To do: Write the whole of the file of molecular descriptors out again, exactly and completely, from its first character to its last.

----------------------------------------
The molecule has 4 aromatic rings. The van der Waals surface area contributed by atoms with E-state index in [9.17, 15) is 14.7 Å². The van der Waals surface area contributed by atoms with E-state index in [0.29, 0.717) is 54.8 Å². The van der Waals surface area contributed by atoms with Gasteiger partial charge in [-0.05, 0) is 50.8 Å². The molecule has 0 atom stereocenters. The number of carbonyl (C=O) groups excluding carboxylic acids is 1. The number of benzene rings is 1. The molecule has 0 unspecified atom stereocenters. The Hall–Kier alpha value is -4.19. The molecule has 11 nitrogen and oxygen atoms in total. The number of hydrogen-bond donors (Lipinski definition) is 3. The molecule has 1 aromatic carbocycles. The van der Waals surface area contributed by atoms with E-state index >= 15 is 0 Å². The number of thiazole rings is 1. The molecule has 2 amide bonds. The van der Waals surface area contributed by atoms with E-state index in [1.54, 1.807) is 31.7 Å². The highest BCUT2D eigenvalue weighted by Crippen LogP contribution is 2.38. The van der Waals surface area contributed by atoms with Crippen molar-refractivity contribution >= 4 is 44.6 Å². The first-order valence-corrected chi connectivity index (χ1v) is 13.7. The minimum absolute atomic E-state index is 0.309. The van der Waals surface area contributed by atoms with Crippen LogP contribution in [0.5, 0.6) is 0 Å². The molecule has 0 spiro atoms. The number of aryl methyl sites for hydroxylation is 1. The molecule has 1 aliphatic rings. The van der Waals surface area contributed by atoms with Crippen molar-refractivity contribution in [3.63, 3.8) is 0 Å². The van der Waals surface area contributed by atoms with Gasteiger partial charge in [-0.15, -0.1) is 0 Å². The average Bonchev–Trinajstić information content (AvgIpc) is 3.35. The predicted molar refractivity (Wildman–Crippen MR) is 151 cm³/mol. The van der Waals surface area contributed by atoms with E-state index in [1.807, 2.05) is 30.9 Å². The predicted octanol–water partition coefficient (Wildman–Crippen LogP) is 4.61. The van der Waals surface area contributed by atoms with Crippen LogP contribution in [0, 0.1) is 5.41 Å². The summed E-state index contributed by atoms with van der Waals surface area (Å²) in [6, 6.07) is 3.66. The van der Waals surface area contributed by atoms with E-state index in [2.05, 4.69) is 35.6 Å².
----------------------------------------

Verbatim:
The molecule has 4 aromatic rings. The van der Waals surface area contributed by atoms with E-state index in [9.17, 15) is 14.7 Å². The van der Waals surface area contributed by atoms with E-state index in [0.29, 0.717) is 54.8 Å². The van der Waals surface area contributed by atoms with Gasteiger partial charge in [-0.05, 0) is 50.8 Å². The molecule has 0 atom stereocenters. The number of carbonyl (C=O) groups excluding carboxylic acids is 1. The number of benzene rings is 1. The molecule has 0 unspecified atom stereocenters. The Hall–Kier alpha value is -4.19. The molecule has 11 nitrogen and oxygen atoms in total. The number of hydrogen-bond donors (Lipinski definition) is 3. The molecule has 1 aromatic carbocycles. The van der Waals surface area contributed by atoms with E-state index >= 15 is 0 Å². The number of thiazole rings is 1. The molecule has 2 amide bonds. The van der Waals surface area contributed by atoms with E-state index in [1.54, 1.807) is 31.7 Å². The highest BCUT2D eigenvalue weighted by Crippen LogP contribution is 2.38. The van der Waals surface area contributed by atoms with Crippen molar-refractivity contribution >= 4 is 44.6 Å². The first-order valence-corrected chi connectivity index (χ1v) is 13.7. The minimum absolute atomic E-state index is 0.309. The van der Waals surface area contributed by atoms with Crippen LogP contribution in [0.5, 0.6) is 0 Å². The molecule has 0 spiro atoms. The number of aryl methyl sites for hydroxylation is 1. The molecule has 1 aliphatic rings. The van der Waals surface area contributed by atoms with Crippen molar-refractivity contribution in [3.63, 3.8) is 0 Å². The van der Waals surface area contributed by atoms with Gasteiger partial charge in [-0.15, -0.1) is 0 Å². The average Bonchev–Trinajstić information content (AvgIpc) is 3.35. The predicted molar refractivity (Wildman–Crippen MR) is 151 cm³/mol. The van der Waals surface area contributed by atoms with E-state index in [1.807, 2.05) is 30.9 Å². The predicted octanol–water partition coefficient (Wildman–Crippen LogP) is 4.61. The van der Waals surface area contributed by atoms with Crippen LogP contribution in [0, 0.1) is 5.41 Å². The summed E-state index contributed by atoms with van der Waals surface area (Å²) in [6, 6.07) is 3.66. The van der Waals surface area contributed by atoms with E-state index in [2.05, 4.69) is 35.6 Å².